Voters head to the polls in four states today, with Kansas, Michigan, Missouri and Washington state all holding their primaries.
On the ballot: Missouri Republicans could nominate a less-than-desirable Senate candidate, we’ll get a preview of the open Washington governor’s race thanks to that state’s blanket primary and in Detroit we could see a white congressman win a majority-black district today for just the second time.
Here are five things to watch for:
1. The Akin effect
Conventional wisdom has it that Republicans would prefer their Senate nominee to be, in order: 1. John Brunner. 2. Sarah Steelman. 3. Rep. Todd Akin. The question is how much the latter two, and particularly Akin, would jeopardize what looks to be a great pickup opportunity for the GOP against Sen. Claire McCaskill (D-Mo.).
The latest polling of the race shows Brunner leading, but it’s anybody’s ballgame, and Akin appears to be the momentum candidate (what’s more, his base, religious conservatives, may be the most reliable voter bloc). Democrats seem to think getting Akin through the primary would do wonders for them, and they’ve spent a bunch of money in the GOP primary trying to make that happen. The congressman gives them an opening as someone who is very conservative, doesn’t have a history of tough campaigns, isn’t terribly compelling personally and, perhaps most notably, has declined to go negative in his campaign. That could be a recipe for success for McCaskill.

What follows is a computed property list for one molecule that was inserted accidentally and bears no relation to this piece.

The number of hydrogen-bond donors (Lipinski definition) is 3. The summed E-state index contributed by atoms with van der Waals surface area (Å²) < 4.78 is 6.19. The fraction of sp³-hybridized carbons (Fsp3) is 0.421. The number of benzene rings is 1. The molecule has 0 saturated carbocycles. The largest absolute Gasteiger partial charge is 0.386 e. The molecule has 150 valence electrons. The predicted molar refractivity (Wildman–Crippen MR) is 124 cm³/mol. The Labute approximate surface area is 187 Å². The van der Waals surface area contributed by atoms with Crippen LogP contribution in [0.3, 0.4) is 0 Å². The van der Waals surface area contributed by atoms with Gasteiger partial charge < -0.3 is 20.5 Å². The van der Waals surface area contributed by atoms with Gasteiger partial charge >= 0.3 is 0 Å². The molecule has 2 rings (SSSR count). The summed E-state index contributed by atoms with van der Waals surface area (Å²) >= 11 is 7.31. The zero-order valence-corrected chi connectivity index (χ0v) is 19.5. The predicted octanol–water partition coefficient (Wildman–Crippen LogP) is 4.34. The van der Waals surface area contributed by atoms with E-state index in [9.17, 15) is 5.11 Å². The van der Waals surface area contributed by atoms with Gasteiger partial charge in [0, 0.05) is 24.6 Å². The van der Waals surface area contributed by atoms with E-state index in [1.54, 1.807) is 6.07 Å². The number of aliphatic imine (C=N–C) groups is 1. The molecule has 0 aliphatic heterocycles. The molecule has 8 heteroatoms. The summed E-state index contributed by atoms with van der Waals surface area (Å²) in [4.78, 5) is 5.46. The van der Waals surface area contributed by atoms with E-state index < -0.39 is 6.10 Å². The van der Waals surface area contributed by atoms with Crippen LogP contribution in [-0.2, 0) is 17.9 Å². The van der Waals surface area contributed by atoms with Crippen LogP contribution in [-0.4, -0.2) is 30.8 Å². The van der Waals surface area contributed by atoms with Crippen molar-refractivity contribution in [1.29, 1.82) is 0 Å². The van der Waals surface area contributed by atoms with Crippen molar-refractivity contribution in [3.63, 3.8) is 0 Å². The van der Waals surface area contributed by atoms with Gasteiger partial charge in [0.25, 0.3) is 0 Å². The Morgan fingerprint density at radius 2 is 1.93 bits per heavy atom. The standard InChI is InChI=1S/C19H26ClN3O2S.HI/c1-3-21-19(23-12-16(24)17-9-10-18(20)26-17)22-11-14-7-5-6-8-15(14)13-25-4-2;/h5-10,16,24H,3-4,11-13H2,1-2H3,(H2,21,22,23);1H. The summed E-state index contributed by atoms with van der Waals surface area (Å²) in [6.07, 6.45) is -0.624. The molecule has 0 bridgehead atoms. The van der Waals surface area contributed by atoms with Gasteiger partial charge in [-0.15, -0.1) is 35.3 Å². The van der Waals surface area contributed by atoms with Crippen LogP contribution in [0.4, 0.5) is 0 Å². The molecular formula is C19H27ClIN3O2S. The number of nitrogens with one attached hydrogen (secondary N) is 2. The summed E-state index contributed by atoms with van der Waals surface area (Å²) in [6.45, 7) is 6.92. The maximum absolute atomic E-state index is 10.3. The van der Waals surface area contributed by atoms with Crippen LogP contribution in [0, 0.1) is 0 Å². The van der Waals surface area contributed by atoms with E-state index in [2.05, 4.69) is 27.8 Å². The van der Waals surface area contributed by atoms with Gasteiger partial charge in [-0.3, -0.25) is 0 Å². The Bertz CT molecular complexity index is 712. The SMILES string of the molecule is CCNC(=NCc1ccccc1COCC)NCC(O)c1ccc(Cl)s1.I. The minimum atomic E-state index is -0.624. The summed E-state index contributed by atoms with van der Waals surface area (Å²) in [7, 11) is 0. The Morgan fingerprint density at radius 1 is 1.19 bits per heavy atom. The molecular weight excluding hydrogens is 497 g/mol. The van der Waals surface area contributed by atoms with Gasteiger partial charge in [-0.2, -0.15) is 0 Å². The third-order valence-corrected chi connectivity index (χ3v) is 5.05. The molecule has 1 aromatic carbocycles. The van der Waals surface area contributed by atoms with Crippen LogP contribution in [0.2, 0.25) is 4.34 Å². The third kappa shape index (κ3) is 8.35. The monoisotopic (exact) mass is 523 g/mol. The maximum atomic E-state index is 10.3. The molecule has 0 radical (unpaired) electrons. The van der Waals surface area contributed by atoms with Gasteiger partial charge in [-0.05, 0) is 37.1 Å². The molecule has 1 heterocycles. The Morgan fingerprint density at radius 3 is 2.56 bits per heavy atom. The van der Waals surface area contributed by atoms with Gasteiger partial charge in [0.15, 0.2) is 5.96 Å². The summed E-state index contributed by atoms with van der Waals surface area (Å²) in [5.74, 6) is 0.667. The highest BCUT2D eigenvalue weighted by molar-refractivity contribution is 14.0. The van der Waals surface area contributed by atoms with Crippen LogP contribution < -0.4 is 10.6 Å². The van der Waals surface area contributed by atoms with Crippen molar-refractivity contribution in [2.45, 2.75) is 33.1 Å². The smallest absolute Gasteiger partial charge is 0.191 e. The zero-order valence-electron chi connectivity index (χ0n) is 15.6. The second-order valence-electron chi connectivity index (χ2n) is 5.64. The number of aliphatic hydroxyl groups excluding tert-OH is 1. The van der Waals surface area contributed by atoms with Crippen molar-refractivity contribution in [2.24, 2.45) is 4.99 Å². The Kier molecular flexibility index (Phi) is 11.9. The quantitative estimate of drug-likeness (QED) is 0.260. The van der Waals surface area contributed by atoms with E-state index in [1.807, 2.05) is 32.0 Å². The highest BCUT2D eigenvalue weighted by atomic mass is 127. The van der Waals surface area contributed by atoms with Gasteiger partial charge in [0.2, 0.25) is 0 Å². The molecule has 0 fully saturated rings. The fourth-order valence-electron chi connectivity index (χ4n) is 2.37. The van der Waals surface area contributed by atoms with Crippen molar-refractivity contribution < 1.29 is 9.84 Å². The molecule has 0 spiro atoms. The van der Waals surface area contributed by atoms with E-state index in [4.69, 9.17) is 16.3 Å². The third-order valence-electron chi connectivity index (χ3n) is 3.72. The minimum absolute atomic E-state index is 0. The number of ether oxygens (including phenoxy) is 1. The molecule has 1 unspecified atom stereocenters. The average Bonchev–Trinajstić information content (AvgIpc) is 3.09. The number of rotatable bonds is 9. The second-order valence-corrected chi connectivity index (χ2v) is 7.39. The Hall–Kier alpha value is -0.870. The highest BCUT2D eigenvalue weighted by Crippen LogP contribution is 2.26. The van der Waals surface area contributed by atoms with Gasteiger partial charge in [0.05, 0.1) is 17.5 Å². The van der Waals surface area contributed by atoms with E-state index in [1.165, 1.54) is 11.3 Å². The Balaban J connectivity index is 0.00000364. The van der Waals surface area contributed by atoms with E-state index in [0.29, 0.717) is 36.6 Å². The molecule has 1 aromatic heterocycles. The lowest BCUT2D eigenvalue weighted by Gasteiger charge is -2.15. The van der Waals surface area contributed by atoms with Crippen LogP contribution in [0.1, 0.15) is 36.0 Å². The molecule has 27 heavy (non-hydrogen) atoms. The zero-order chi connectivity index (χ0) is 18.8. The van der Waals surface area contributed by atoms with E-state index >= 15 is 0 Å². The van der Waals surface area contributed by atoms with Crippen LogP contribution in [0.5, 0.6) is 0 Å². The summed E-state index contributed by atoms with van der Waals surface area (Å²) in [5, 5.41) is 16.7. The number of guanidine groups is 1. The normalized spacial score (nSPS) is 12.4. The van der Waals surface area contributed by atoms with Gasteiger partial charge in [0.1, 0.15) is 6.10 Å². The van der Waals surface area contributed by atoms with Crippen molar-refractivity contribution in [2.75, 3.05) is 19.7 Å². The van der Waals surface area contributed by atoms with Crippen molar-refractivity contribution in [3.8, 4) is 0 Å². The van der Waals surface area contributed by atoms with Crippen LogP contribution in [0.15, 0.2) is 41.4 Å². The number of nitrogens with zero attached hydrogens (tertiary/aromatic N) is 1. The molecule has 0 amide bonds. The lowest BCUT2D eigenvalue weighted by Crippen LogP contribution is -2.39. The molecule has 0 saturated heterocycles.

But what we’re forgetting here is that basically none of these candidates has set the world on fire, and the reason the GOP can beat McCaskill is that she’s in such a bad position right now. Second-tier candidates can win in good situations; Sens. John Boozman (R-Ark.), Jeff Merkley (D-Ore.) and Kay Hagan (D-N.C.) all underwhelmed or came from meager beginnings early in their campaigns but eventually went on to win.
That said, all of them turned out to be capable candidates in the end; the onus would be on Akin to prove himself This is a seat the GOP is counting on to retake the majority, so make no mistake: today’s result matters.
2. Hoekstra’s lot
Former congressman Pete Hoekstra has run into a little trouble in his GOP Senate primary, but all indications are that he has held steadily to his lead in a field that, luckily for him, is a little bit crowded.
That said, Hoekstra hasn’t acquitted himself terribly well for the general election, including running a controversial Super Bowl ad and then stumbling into a bit of a birther pickle. EPIC-MRA, which polls this race frequently, last week showed Stabenow extending what had been a single-digit lead out to 14 points.
But Hoekstra is someone who, until this primary season, was seen as a pretty serious politician who could win if everything falls into place. And a big primary win could cure a lot of ills.
Either way, though, this is very much a third-tier target for the GOP. If Hoekstra wins, it’s likely because of a huge GOP wave nationally or a huge problem for Democrats in blue-leaning Michigan.
3. Inslee vs. the blanket primary
The Fix loves blanket primaries. Let’s just get that out of the way right now. When all candidates are thrown into one giant primary, it allows for instant analysis about which side got more votes and who is better-positioned for the general election.
That said, it’s not foolproof.
Democrats point out that Republicans will frequently get a higher percentage in the blanket primary than they will in the general election. And given the fact that polling is pretty close in the open Washington governor’s race, that means it’s quite possible state Attorney General Rob McKenna (R) will get more votes than former congressman Jay Inslee (D), despite the state’s blue lean.